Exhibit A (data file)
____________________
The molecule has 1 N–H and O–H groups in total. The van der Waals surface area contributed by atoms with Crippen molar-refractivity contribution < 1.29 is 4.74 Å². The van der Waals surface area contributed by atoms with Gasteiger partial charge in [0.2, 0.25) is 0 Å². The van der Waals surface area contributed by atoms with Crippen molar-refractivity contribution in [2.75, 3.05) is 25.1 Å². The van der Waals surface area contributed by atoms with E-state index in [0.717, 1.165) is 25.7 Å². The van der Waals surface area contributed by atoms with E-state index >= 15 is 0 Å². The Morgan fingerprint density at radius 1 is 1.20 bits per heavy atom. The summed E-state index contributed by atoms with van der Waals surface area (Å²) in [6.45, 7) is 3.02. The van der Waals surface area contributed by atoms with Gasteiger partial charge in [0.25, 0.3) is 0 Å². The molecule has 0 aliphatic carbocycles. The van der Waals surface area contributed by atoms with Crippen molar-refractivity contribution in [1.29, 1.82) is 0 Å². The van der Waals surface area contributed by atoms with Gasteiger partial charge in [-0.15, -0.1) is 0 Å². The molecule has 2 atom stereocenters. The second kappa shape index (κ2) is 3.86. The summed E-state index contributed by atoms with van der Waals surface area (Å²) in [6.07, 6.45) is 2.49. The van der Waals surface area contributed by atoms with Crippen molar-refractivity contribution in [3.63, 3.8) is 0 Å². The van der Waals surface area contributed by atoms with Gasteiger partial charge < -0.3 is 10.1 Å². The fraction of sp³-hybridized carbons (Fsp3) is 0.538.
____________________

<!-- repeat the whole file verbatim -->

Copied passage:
The molecule has 1 N–H and O–H groups in total. The van der Waals surface area contributed by atoms with Crippen molar-refractivity contribution < 1.29 is 4.74 Å². The van der Waals surface area contributed by atoms with Gasteiger partial charge in [0.2, 0.25) is 0 Å². The van der Waals surface area contributed by atoms with Crippen molar-refractivity contribution in [2.75, 3.05) is 25.1 Å². The van der Waals surface area contributed by atoms with E-state index in [0.717, 1.165) is 25.7 Å². The van der Waals surface area contributed by atoms with E-state index >= 15 is 0 Å². The Morgan fingerprint density at radius 1 is 1.20 bits per heavy atom. The summed E-state index contributed by atoms with van der Waals surface area (Å²) in [6.45, 7) is 3.02. The van der Waals surface area contributed by atoms with Gasteiger partial charge in [0.25, 0.3) is 0 Å². The molecule has 0 aliphatic carbocycles. The van der Waals surface area contributed by atoms with Crippen molar-refractivity contribution in [1.29, 1.82) is 0 Å². The van der Waals surface area contributed by atoms with Gasteiger partial charge in [-0.15, -0.1) is 0 Å². The molecule has 2 atom stereocenters. The second kappa shape index (κ2) is 3.86. The summed E-state index contributed by atoms with van der Waals surface area (Å²) in [6.07, 6.45) is 2.49. The van der Waals surface area contributed by atoms with Crippen molar-refractivity contribution in [3.63, 3.8) is 0 Å². The van der Waals surface area contributed by atoms with Gasteiger partial charge < -0.3 is 10.1 Å². The fraction of sp³-hybridized carbons (Fsp3) is 0.538.